For most running backs, you won’t need to worry about picking the third string guy. The Browns running game is just a different breed. However, if you have a star running back who goes down mid-season, you don’t want to be scrambling on the waivers to find his backup, especially if you have to submit a claim and compete with someone else. It’s better to find your running back’s backup and draft him in one of the later rounds of the draft to save yourself all that panic.
Tip 4: The Draft Doesn’t Stop at the 15th Round
You wouldn’t believe how many people look at their team on draft day and then look at the same team when they inevitably miss the playoffs, wondering where it all went wrong. I don’t think there’s ever been a draft where the best players of the season are the same players who were the best at the time of the draft.
In addition to good players evolving into great players, fantasy team owners have to navigate injuries and bye weeks while monitoring breakout players. This is exactly why every fantasy owner must become comfortable with the waivers. Let me rephrase that. In order to have a winning fantasy team, you need to evolve. You need to practically live on the waivers.
Find the next big guy. Take a chance on a backup. Drop someone on your bench who’s underperforming. Pick up someone to fill in for a bye week. Just remember this: Football certainly isn’t stagnant, so don’t let your fantasy team be stagnant either.
Tip 5: Don’t Base Your Draft Around Bye Weeks
It’s so easy to panic when you see that you’ve already drafted three players with the same bye week. But take a deep breath, it’ll be fine. If the next two guys you want to draft have the same one, don’t let good players go because of it. You’ll figure that week out. That’s what the waivers are for. That’s what trades are for. That may just be your bad week (everyone has at least one). Whatever you do, don’t base your picks off of bye weeks during your draft.
Of course, this is all within reason. I’m not saying to eliminate bye weeks from your consideration. Just don’t make complete decisions based on them. If you have two players who you’re back and forth between, take everything into consideration. Look at your league’s scoring rules, look at how well-rounded your team is (or isn’t), and look at the bye week of the players you already have. If you can find something in any of those that put one player above another (which you usually can), then there’s your answer. But if you’re confident about your pick, don’t let any of that change your mind.
Tip 6: Don’t Discount Streaming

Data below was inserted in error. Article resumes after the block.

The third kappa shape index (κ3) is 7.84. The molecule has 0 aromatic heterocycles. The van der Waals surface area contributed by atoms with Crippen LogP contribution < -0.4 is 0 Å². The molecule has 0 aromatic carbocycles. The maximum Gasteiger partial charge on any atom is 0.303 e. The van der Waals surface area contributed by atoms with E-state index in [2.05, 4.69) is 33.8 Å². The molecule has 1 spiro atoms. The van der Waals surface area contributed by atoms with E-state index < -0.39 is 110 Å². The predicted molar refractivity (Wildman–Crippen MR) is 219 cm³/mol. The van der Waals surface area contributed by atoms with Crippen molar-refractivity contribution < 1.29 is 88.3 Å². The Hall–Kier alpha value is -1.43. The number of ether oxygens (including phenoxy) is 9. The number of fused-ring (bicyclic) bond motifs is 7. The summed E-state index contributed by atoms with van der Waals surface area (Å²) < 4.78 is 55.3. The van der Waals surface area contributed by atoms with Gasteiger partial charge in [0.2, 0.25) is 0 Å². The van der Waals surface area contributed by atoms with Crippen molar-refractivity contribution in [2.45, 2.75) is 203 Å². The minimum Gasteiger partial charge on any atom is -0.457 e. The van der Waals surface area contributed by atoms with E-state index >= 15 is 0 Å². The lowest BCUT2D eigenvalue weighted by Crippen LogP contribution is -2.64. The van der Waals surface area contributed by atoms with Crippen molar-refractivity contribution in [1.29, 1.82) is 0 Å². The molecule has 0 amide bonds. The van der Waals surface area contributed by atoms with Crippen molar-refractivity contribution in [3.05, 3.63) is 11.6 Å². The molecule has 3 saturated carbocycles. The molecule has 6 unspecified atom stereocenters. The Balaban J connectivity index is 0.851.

I’m not going to tell you to stream a quarterback, but I’ll tell you that with certain positions, streaming players is incredibly effective. Personally, I stream both defenses and kickers and haven’t regretted it yet (knock on wood). When people claim someone from the waivers, the first player they drop is usually a defense or a kicker. So, usually you’ll have a new pick of defenses and kickers from week to week.
In terms of defenses, I usually like to look first at matchup and next at performance. Obviously, if the defense has an easy matchup against a weak offense, it’s an easy decision. However, you always need to put in backup claims because when a defense is playing the Jets, everyone usually has the same idea. If your original claim fails or there are no great matchups for a defense on the waivers, look at the game log for the available defenses. If they’ve been averaging more interceptions, forcing more fumbles, or racking up more sacks, they can make up some of the points they may lose versus a stronger offense.
As far as kickers, there are a few more variables. What’s their matchup? What’s their offense like? Are they going to have more field goal or extra point opportunities this week? Are they kicking under a dome or in open air? From these criteria, I try to pick the kicker with the least amount of extraneous variables influencing his game (weather, away game, etc.) and with the best matchup for field goal opportunities.
Of course, with streaming, I don’t get it right every week. But it’s definitely better than being stuck with a defense who gets me one point for five consecutive weeks and then breaks out with 16 when they have a good matchup. Same with a kicker.
Football is hard to predict, but like I said, fantasy is ever-evolving, and we have to evolve with it. Good luck with your draft!
The Ringer: The Ringer’s Fantasy Football Rankings 2022
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The Athletic: 2022 Fantasy Football Draft Kit: Rankings, Sleepers, Mock Drafts, Projects & More